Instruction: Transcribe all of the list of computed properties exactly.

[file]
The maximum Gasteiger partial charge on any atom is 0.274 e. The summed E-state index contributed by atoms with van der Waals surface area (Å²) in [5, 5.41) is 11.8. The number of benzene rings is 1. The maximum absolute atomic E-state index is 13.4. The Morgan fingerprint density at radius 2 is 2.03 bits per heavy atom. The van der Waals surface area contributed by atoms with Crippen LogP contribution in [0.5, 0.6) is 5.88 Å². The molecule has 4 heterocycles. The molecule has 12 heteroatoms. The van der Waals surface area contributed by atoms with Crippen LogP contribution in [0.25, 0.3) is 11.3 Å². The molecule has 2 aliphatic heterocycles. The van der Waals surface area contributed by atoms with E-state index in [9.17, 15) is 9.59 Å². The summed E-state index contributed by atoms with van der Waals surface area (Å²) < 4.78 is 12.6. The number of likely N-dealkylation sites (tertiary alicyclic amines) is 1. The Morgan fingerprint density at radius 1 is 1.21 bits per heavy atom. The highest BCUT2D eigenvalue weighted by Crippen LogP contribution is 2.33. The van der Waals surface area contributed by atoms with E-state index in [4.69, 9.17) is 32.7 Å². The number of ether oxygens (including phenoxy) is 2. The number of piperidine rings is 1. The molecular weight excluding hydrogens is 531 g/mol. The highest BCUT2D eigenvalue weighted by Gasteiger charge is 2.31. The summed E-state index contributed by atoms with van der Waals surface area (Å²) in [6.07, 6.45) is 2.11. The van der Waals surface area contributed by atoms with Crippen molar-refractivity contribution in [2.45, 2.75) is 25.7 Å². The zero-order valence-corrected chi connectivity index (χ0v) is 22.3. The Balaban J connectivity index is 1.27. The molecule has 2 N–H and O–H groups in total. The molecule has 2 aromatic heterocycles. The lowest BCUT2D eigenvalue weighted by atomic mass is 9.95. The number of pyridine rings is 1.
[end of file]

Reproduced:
The maximum Gasteiger partial charge on any atom is 0.274 e. The summed E-state index contributed by atoms with van der Waals surface area (Å²) in [5, 5.41) is 11.8. The number of benzene rings is 1. The maximum absolute atomic E-state index is 13.4. The Morgan fingerprint density at radius 2 is 2.03 bits per heavy atom. The van der Waals surface area contributed by atoms with Crippen LogP contribution in [0.5, 0.6) is 5.88 Å². The molecule has 4 heterocycles. The molecule has 12 heteroatoms. The van der Waals surface area contributed by atoms with Crippen LogP contribution in [0.25, 0.3) is 11.3 Å². The molecule has 2 aliphatic heterocycles. The van der Waals surface area contributed by atoms with E-state index in [9.17, 15) is 9.59 Å². The summed E-state index contributed by atoms with van der Waals surface area (Å²) < 4.78 is 12.6. The number of likely N-dealkylation sites (tertiary alicyclic amines) is 1. The Morgan fingerprint density at radius 1 is 1.21 bits per heavy atom. The highest BCUT2D eigenvalue weighted by Crippen LogP contribution is 2.33. The van der Waals surface area contributed by atoms with E-state index in [4.69, 9.17) is 32.7 Å². The number of ether oxygens (including phenoxy) is 2. The number of piperidine rings is 1. The molecular weight excluding hydrogens is 531 g/mol. The highest BCUT2D eigenvalue weighted by Gasteiger charge is 2.31. The summed E-state index contributed by atoms with van der Waals surface area (Å²) in [6.07, 6.45) is 2.11. The van der Waals surface area contributed by atoms with Crippen molar-refractivity contribution in [2.45, 2.75) is 25.7 Å². The zero-order valence-corrected chi connectivity index (χ0v) is 22.3. The Balaban J connectivity index is 1.27. The molecule has 2 N–H and O–H groups in total. The molecule has 2 aromatic heterocycles. The lowest BCUT2D eigenvalue weighted by atomic mass is 9.95. The number of pyridine rings is 1.